Nine poems by Geoff Page

1. “The Kelpie’s Back”

2. “The Recipe”

3. “Letter to Toyota”

4. “Three Akubras”

5. “Le Mot Juste”

6. “Pieta”

7. “The Seamstress”

8. “The Sparrows at Brunetti’s”

9. “Collateral Damage”


See also biographical and bibliographical information further down this page.


Some of Geoff Page’s critiques from 80 Great Poems are posted on this website. Read them here:

T.S. Eliot, “Journey of the Magi” –

Gerard Manley Hopkins, “Carrion Comfort” –

James McAuley, “Because” –

William Carlos Williams, “This is Just to Say” –

King David, “Psalm 23” –

Les Murray, “The Mitchells” –


The Kelpie’s Back


Of course it’s not allowed, you’re right,

poems about poetry, no,

but even so


it gets quite sad

turning through, say, Walter Murdoch’s

Book of Australasian Verse


(Oxford 1924)

and seeing them go under for

the third and final time.


‘The goal’s oblivion,’ Borges said.

But does it have to be so fast?

The great tradition shakes them off


like water from a kelpie’s back

bounding from a dam, each one ‘a classic

of our time’?


And who of you tonight has read

O’Reilly’s ‘proud immortal’ poem, ‘Stars’,

in which he sang an empire’s reaches


and eulogised ‘the blazing sun

of Shakespeare’s soul’? Women at

small cedar tables,


drovers lonely at a fire,

merchants waving fat cheroots,

clergymen by candlelight


are equally all underground

and helpless to sustain their poems

as one by one they slip from sight.

             © Geoff Page

                   from Darker and Lighter



The Recipe


‘A sonnet tells me nothing but itself’,

as William Carlos Williams liked to say —

somewhat perversely lifting from the shelf

a pattern even free verse must obey.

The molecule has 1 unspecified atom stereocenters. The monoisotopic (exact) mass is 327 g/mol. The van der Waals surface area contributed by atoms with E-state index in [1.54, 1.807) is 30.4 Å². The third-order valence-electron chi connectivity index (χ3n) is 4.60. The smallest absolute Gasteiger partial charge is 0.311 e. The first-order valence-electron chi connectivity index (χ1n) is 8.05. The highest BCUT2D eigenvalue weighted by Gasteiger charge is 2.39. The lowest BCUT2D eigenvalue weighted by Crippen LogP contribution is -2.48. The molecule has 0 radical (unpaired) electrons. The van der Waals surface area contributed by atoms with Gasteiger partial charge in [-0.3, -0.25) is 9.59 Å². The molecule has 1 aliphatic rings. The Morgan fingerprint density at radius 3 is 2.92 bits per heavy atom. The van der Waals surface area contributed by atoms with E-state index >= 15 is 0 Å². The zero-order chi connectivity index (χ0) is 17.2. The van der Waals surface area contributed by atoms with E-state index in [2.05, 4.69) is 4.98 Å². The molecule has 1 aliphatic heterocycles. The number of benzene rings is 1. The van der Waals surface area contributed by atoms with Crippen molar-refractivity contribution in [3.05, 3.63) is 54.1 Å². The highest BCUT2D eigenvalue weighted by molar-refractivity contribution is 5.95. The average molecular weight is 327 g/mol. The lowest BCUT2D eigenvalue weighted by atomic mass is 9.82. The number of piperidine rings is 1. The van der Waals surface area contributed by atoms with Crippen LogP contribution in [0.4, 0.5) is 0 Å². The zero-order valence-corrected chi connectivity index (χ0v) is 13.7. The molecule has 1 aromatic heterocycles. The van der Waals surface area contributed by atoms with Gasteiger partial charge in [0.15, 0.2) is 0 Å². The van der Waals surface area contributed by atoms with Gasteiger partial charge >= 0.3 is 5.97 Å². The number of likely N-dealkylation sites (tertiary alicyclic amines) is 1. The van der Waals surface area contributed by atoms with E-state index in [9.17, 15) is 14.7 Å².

Your sonnet’s eight and six are sacrosanct;

the greatest chef would hardly dare to alter

the ancient taste for eight lines neatly ranked —

then six from what Italians call the volta.

A rhyme scheme down the side is de rigueur,

Elizabethan maybe — or Petrarchan.

And cooks from Spenser on will all concur

the sonnet is the dish to make your mark in.

By God, we’re there and, yes, you’re doing fine.

And now, like pepper, add the fourteenth line.

             © Geoff Page

                   from Darker and Lighter




Letter to Toyota


‘A poem is a small machine’

William Carlos Williams said.

The reverse, I’m sure, may too apply.


Your spry Toyota 1.3

is very much a kind of poem –

that choir of sixteen little valves


lined up like tetrameters

happy on their breath of petrol,

the torque that shows on long slow hills,


the way it parks on half of nothing

and breezes, effortless, all day

along a reach of freeway.


Your engineers are really poets.

I see them poised there in Japan

dreaming at their robots.


The only problem’s with the name

some Hollywood consultant gave you.

A Starlet smells of celluloid.


I’m calling mine the Haiku.

             © Geoff Page

                   from Darker and Lighter



Three Akubras

Three Akubras in a row

my brothers underneath them

standing at the saleyards there

beside the auctioneer


a yard of vealers at the trot

the best there’s been all morning

level-backed and well filled out

still glossy from the clover.


The auctioneer who sings them up

is lyrical about the grasses;

the buyers quietly pull an ear

or raise an eye to spotters.


What is it that they smile at now,

three brothers in a row?

The wildness of the auctioneer?

The quietness of the buyers?


Or is it just the years gone by

since first they saw the difference?

Or simply at the way the bids

rose freely through the ceiling?